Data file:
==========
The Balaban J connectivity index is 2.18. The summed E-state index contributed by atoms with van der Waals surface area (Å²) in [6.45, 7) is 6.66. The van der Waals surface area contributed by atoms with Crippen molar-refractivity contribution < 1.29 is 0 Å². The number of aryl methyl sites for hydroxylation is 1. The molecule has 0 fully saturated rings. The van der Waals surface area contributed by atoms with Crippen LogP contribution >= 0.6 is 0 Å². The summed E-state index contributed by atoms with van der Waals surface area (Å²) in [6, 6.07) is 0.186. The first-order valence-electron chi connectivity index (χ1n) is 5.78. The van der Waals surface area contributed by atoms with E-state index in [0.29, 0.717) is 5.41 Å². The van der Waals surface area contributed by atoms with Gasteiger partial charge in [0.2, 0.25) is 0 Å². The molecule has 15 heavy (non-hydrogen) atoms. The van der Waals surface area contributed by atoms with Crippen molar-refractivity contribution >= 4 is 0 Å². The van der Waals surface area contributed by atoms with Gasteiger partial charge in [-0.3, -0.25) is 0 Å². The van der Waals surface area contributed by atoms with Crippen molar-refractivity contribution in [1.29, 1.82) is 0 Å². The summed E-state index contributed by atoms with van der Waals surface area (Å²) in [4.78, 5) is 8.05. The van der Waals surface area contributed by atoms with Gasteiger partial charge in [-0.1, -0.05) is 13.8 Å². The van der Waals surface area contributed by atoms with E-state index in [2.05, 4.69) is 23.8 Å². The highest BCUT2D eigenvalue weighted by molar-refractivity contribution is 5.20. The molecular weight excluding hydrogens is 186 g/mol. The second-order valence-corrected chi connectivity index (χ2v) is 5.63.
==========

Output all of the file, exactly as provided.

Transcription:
The Balaban J connectivity index is 2.18. The summed E-state index contributed by atoms with van der Waals surface area (Å²) in [6.45, 7) is 6.66. The van der Waals surface area contributed by atoms with Crippen molar-refractivity contribution < 1.29 is 0 Å². The number of aryl methyl sites for hydroxylation is 1. The molecule has 0 fully saturated rings. The van der Waals surface area contributed by atoms with Crippen LogP contribution >= 0.6 is 0 Å². The summed E-state index contributed by atoms with van der Waals surface area (Å²) in [6, 6.07) is 0.186. The first-order valence-electron chi connectivity index (χ1n) is 5.78. The van der Waals surface area contributed by atoms with E-state index in [0.29, 0.717) is 5.41 Å². The van der Waals surface area contributed by atoms with Gasteiger partial charge in [0.2, 0.25) is 0 Å². The molecule has 15 heavy (non-hydrogen) atoms. The van der Waals surface area contributed by atoms with Crippen molar-refractivity contribution >= 4 is 0 Å². The van der Waals surface area contributed by atoms with Gasteiger partial charge in [-0.3, -0.25) is 0 Å². The van der Waals surface area contributed by atoms with Crippen molar-refractivity contribution in [1.29, 1.82) is 0 Å². The summed E-state index contributed by atoms with van der Waals surface area (Å²) in [4.78, 5) is 8.05. The van der Waals surface area contributed by atoms with Gasteiger partial charge in [-0.1, -0.05) is 13.8 Å². The van der Waals surface area contributed by atoms with E-state index in [2.05, 4.69) is 23.8 Å². The highest BCUT2D eigenvalue weighted by molar-refractivity contribution is 5.20. The molecular weight excluding hydrogens is 186 g/mol. The second-order valence-corrected chi connectivity index (χ2v) is 5.63.